Updated: Feb 5
WARNING: Reader discretion advised due graphic content.
The Drama Merchant is preparing us a treat this new year!
Venus In Fur by David Ives is quite out there.
The book from which it is inspired - Venus In Furs by Leopold von Sacher-Masoch - was set in the 1870s. And the man gave his name to masochism! He’s basically the forefather!
Well, not exactly, but his novel brought the attention of the public to the practice. And for the time, it was quite the scandalous little novel! I have not finished reading it yet, but I have devoured the play and I have a lot of things to say. As always, right?
So sit down and read away, dear reader, cause this one is fascinating.
So, first of all, the play does not follow the book, per se, although our characters do end up in similar situations as the characters in the novel. It is the play about a playwright and director who is auditioning actresses for his adaption of the book. He meets Wanda, who is auditioning for Vanda Dunayev (Coincidence? I think not). As she is trying to convince him she is made for the role, she almost takes on the personality of the character. Intrigued, Thomas decides to become the Kushemski to her Dunayev.
So basically it is a play about an almost rehearsal of a play based on a book. Phew!
Still following me? Good.
The whole play is between these two characters alone. At the start, their positions are well defined. He has all the power, as he wrote the play, is directing it, and can very well decide not to hire her for the role. While she seems quite desperate to get it. But as we read through the play, she proves that she might very well indeed be the perfect fit for the character. She is feminine but not vulgar, a woman of strength and character, much like the protagonist of the novel.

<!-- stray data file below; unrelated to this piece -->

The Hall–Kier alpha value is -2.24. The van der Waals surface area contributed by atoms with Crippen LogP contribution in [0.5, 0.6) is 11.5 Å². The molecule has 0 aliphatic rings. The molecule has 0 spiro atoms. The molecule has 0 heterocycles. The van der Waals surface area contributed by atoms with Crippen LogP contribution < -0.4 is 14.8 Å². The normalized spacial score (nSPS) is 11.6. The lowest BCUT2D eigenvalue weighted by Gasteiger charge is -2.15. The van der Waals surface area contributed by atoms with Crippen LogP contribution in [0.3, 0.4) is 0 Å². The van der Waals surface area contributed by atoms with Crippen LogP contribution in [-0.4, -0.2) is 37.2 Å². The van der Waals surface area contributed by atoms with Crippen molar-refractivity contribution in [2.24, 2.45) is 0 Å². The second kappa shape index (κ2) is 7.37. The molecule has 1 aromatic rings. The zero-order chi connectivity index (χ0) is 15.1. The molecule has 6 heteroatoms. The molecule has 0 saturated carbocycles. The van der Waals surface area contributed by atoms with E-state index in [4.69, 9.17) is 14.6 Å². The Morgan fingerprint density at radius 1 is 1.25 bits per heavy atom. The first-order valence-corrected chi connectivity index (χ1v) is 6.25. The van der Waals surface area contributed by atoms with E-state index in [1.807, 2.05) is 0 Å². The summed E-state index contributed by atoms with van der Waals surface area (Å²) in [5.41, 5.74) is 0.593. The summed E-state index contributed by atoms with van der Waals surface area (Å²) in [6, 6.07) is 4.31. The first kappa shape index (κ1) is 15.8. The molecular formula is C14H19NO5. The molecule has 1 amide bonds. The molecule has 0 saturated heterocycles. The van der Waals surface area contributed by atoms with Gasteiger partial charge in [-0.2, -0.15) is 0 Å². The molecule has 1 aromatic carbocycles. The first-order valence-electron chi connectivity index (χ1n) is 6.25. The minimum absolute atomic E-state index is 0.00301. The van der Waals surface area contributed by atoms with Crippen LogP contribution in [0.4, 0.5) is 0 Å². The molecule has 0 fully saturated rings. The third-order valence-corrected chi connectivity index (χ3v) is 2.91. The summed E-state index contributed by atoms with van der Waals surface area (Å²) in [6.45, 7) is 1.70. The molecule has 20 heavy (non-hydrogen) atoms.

The further we read, the more the defined positions blur. We do not know if we are merely watching (I know I only read it, but in my mind, it is a watchable moment) two good actors rehearsing or if we are actually witnessing the tables being turned as Thomas, very much like Kushemski, becomes subdued by Vanda, or Dunayev.
It is very ambiguous but delectably so. It is sexy and funny and thought provoking. Yes we are talking about BDSM. But this is so much more than a kink story.
For Kushemski, it is about trusting someone to have dominance over him, because for him to feel intimacy at its heights, to abandon himself in someone’s embrace, to be his true self, is to be submissive.
For Dunayev, it is about pushing her boundaries so much so that she overcomes her own limits, or the society’s views of how a woman should behave. It is quite fascinating.
Then you have the layer of Thomas and Vanda, at first only playing the roles of those two lovers, but eventually unable to deny the compatibility of their personalities and the chemistry between them.
The play is really multi-layered: the layers of man and woman, love as opposed to pleasure, cruelty for someone being someone else’s passion and natural love, where does the power reside when one desires and the other is being desired.
The list goes on.
It is worth multiple reads, but this is my first impression on the play, and I am very curious to see how Nathan will make it come to life on stage in February.
I will write more about it soon, as I will soon pick his brain about his vision. By then, I should have finished reading the novel and will be able to further my thoughts.
So, stay tuned, there is more to come!
Between 14.012.2020 and the 11.01.2021 Tickets for 2 will be $45.00!
Use the word LAUNCH in the coupon box when you purchase tickets here